Weapons confiscated from last Wednesday's attack in San Bernardino, California are shown in this San Bernardino County Sheriff Department handout photo from their Twitter account released to Reuters December 3, 2015. Federal authorities are preparing criminal charges against Enrique Marquez -- a friend and former neighbor of Syed Rizwan Farook and Tashfeen Malik -- who investigators say supplied guns to the married couple who killed 14 people at a holiday party in San Bernardino, California, this month, two government sources said December 17, 2015. REUTERS/San Bernardino County Sheriffs Department/Handout ATTENTION EDITORS - THIS IMAGE HAS BEEN SUPPLIED BY A THIRD PARTY. IT IS DISTRIBUTED, EXACTLY AS RECEIVED BY REUTERS, AS A SERVICE TO CLIENTS. FOR EDITORIAL USE ONLY. NOT FOR SALE FOR MARKETING OR ADVERTISING CAMPAIGNS - RTX1X439 Image Credit: REUTERS

Following the San Bernardino shootings in California earlier this month, where a Muslim couple killed 14 people and injured 21, there has been an increased rhetoric from western media and western politicians against the perceived source of fundamentalism that propels people on the path towards extremism and violence.

The San Bernardino couple purportedly walked into a conference centre, where the husband’s company was holding a party, and opened fire with assault rifles and hand guns. The criticism reached unprecedented levels when it was discovered that the woman, Tashfeen Malik, had spent a considerable amount of her childhood in Saudi Arabia before moving on to marry an American national who happened to be of Pakistani origin.

The preliminary charges that she was in touch with Daesh (the self-proclaimed Islamic State of Iraq and the Levant) were dismissed by the FBI, who found no evidence that the couple were part of an organised cell or had any contact with overseas terror groups. FBI Director James Comey categorically stated that “there was no evidence that the couple were part of a terrorist cell”. He added that investigators believed that the pair was inspired by Daesh, but the attack was not conducted under the group’s direction. Although the couple often discussed their goal of “jihad and martyrdom” in private emails and correspondence to each other, they posted no such feelings on social media.

Daesh, not willing to miss an opportunity for increased publicity, quickly came to the duo’s praise, calling them “martyrs and followers of [Daesh]” on their official propaganda channel. Columnists and TV anchors then shifted the focus to the Kingdom of Saudi Arabia. Even Europeans got into the fray. German Vice-Chancellor Sigmar Gabriel launched a stinging attack on Saudi Arabia. In an interview with a German newspaper, Gabriel said: “We need Saudi Arabia to solve the regional conflicts, but we must at the same time make clear that the time to look away is past.”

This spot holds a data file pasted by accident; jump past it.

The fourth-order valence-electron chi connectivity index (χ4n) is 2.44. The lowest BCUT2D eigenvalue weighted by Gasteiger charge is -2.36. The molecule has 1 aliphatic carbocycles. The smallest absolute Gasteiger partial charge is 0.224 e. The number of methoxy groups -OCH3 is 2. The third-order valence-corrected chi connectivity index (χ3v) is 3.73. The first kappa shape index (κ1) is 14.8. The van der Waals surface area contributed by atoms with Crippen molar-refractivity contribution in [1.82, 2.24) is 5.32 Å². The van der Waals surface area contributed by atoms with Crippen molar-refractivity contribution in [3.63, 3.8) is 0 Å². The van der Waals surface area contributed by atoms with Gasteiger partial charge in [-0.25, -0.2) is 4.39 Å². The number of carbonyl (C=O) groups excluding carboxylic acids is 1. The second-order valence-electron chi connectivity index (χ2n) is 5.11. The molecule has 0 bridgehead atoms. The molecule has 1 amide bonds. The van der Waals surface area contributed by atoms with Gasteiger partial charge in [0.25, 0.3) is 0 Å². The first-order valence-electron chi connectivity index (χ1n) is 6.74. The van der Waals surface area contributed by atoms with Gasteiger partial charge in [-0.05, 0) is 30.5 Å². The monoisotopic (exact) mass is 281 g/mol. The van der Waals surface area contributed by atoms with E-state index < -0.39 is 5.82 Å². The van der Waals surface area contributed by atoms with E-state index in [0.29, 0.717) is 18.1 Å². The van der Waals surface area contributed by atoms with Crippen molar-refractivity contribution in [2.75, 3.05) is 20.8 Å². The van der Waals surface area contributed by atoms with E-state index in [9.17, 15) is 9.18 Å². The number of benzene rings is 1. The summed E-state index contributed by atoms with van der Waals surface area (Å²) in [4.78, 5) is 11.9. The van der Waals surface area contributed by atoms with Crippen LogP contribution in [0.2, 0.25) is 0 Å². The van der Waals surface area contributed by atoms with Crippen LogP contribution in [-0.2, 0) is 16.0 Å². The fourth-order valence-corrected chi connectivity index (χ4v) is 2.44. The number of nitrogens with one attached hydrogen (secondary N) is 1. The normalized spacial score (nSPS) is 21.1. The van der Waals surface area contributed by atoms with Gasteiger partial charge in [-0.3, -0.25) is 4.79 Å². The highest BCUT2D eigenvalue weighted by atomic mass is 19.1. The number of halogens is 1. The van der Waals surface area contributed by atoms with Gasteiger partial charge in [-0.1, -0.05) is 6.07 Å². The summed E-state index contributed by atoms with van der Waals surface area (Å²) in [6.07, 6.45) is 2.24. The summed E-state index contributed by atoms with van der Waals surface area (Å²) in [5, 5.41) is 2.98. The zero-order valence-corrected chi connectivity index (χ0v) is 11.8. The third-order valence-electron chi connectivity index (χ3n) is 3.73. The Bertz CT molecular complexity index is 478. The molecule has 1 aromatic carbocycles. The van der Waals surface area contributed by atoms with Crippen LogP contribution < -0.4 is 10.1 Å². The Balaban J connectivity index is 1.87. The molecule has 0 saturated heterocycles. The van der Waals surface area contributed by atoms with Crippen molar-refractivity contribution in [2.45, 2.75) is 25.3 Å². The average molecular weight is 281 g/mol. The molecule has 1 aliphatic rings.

The Saudis on their part responded by insisting that, “Like Germany, we are also a part of the anti-[Daesh] coalition, fighting side by side against terror”. But such words did not go far to soothe ruffled feathers.

This was followed by the formation of an all-Islamic military alliance of 34 countries to fight terrorism. In a press conference at a military base in Riyadh, the Saudi Deputy Crown Prince and Minister of Defence, Mohammad Bin Salman, explained: “The formation of the Islamic military alliance emanates from the Islamic world’s keenness to fight terrorism and be a partner of the world in the fight against this scourge. Today, every Islamic country is fighting terrorism individually. The coordination of efforts is very important. Through this operations room, means and efforts will be developed for fighting terrorism all over the Islamic world.”

Prince Mohammad added that the nerve centre of the alliance will be established in Riyadh to coordinate and support efforts to fight terrorism in all countries and parts of the Islamic world, noting that each country would contribute moral support, arms and personnel according to its capabilities. “We have a number of countries suffering from terrorism, including Syria, Iraq, Egypt, Yemen, Libya, Mali, Nigeria, Pakistan and Afghanistan. It requires very strong efforts to fight terrorism. We will chase down terrorist organisations whatever their classification may be.”

Turkey, a Nato member and a part of this alliance, supported the new coalition with Turkish Prime Minister Ahmet Davutoglu calling it the “best response to those who are trying to associate terror with Islam. We believe that this effort by Muslim countries is a step in the right direction,” he said.

It is unquestionably a proper response to all those who seek to target any Islamic country as a breeding ground for terrorists. Saudi Arabia has been actively cracking down on terror cells for many years. It has now taken the bull by its horns and the performance of this new anti-terror force should silence all critics.

Tariq A. Al Maeena is a Saudi socio-political commentator. He lives in Jeddah, Saudi Arabia. You can follow him on Twitter at www.twitter.com/@talmaeena